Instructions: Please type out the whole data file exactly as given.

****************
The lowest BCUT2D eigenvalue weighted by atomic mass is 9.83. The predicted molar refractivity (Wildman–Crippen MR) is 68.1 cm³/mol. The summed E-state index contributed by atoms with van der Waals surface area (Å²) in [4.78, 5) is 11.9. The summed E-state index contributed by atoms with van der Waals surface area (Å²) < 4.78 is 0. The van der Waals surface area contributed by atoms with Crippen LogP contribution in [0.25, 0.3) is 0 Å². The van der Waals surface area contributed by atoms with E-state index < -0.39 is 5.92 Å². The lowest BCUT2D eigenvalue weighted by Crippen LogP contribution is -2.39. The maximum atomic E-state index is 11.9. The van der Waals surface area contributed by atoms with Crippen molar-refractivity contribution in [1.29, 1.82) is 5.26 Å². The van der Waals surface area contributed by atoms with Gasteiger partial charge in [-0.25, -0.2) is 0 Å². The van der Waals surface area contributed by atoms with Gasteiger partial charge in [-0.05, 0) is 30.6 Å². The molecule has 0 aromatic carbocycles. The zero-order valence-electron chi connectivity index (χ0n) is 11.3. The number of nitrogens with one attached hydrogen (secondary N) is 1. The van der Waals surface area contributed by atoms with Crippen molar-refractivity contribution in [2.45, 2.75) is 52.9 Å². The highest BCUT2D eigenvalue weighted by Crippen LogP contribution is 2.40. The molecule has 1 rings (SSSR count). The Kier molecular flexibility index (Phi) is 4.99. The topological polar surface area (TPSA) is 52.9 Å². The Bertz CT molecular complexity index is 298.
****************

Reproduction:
The lowest BCUT2D eigenvalue weighted by atomic mass is 9.83. The predicted molar refractivity (Wildman–Crippen MR) is 68.1 cm³/mol. The summed E-state index contributed by atoms with van der Waals surface area (Å²) in [4.78, 5) is 11.9. The summed E-state index contributed by atoms with van der Waals surface area (Å²) < 4.78 is 0. The van der Waals surface area contributed by atoms with Crippen LogP contribution in [0.25, 0.3) is 0 Å². The van der Waals surface area contributed by atoms with E-state index < -0.39 is 5.92 Å². The lowest BCUT2D eigenvalue weighted by Crippen LogP contribution is -2.39. The maximum atomic E-state index is 11.9. The van der Waals surface area contributed by atoms with Crippen molar-refractivity contribution in [1.29, 1.82) is 5.26 Å². The van der Waals surface area contributed by atoms with Gasteiger partial charge in [-0.25, -0.2) is 0 Å². The van der Waals surface area contributed by atoms with Gasteiger partial charge in [-0.05, 0) is 30.6 Å². The molecule has 0 aromatic carbocycles. The zero-order valence-electron chi connectivity index (χ0n) is 11.3. The number of nitrogens with one attached hydrogen (secondary N) is 1. The van der Waals surface area contributed by atoms with Crippen molar-refractivity contribution in [2.45, 2.75) is 52.9 Å². The highest BCUT2D eigenvalue weighted by Crippen LogP contribution is 2.40. The molecule has 1 rings (SSSR count). The Kier molecular flexibility index (Phi) is 4.99. The topological polar surface area (TPSA) is 52.9 Å². The Bertz CT molecular complexity index is 298.